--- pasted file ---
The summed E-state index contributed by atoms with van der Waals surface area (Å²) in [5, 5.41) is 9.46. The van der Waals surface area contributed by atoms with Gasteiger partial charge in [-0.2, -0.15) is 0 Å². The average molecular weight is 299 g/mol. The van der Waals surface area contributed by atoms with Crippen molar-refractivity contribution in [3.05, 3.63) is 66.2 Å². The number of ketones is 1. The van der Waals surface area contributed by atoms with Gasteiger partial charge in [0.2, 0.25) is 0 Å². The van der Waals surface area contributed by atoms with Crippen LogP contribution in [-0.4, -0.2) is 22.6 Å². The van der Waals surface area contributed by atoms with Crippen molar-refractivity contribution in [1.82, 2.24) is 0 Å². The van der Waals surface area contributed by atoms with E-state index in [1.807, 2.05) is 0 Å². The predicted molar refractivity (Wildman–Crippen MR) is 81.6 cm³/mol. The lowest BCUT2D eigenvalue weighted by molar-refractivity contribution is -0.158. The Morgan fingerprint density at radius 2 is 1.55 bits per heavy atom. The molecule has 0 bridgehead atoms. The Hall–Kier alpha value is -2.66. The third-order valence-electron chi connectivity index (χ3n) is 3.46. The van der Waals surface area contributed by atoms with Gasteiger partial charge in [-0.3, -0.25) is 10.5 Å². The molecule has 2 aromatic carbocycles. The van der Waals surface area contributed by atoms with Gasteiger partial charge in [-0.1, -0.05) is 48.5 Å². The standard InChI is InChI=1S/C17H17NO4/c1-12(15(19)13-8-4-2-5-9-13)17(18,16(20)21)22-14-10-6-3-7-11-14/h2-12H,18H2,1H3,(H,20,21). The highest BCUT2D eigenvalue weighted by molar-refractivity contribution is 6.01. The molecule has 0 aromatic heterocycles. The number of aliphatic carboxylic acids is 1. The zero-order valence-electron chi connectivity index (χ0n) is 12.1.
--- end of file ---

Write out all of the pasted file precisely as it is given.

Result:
The summed E-state index contributed by atoms with van der Waals surface area (Å²) in [5, 5.41) is 9.46. The van der Waals surface area contributed by atoms with Gasteiger partial charge in [-0.2, -0.15) is 0 Å². The average molecular weight is 299 g/mol. The van der Waals surface area contributed by atoms with Crippen molar-refractivity contribution in [3.05, 3.63) is 66.2 Å². The number of ketones is 1. The van der Waals surface area contributed by atoms with Gasteiger partial charge in [0.2, 0.25) is 0 Å². The van der Waals surface area contributed by atoms with Crippen LogP contribution in [-0.4, -0.2) is 22.6 Å². The van der Waals surface area contributed by atoms with Crippen molar-refractivity contribution in [1.82, 2.24) is 0 Å². The van der Waals surface area contributed by atoms with E-state index in [1.807, 2.05) is 0 Å². The predicted molar refractivity (Wildman–Crippen MR) is 81.6 cm³/mol. The lowest BCUT2D eigenvalue weighted by molar-refractivity contribution is -0.158. The Morgan fingerprint density at radius 2 is 1.55 bits per heavy atom. The molecule has 0 bridgehead atoms. The Hall–Kier alpha value is -2.66. The third-order valence-electron chi connectivity index (χ3n) is 3.46. The van der Waals surface area contributed by atoms with Gasteiger partial charge in [-0.3, -0.25) is 10.5 Å². The molecule has 2 aromatic carbocycles. The van der Waals surface area contributed by atoms with Gasteiger partial charge in [-0.1, -0.05) is 48.5 Å². The standard InChI is InChI=1S/C17H17NO4/c1-12(15(19)13-8-4-2-5-9-13)17(18,16(20)21)22-14-10-6-3-7-11-14/h2-12H,18H2,1H3,(H,20,21). The highest BCUT2D eigenvalue weighted by molar-refractivity contribution is 6.01. The molecule has 0 aromatic heterocycles. The number of aliphatic carboxylic acids is 1. The zero-order valence-electron chi connectivity index (χ0n) is 12.1.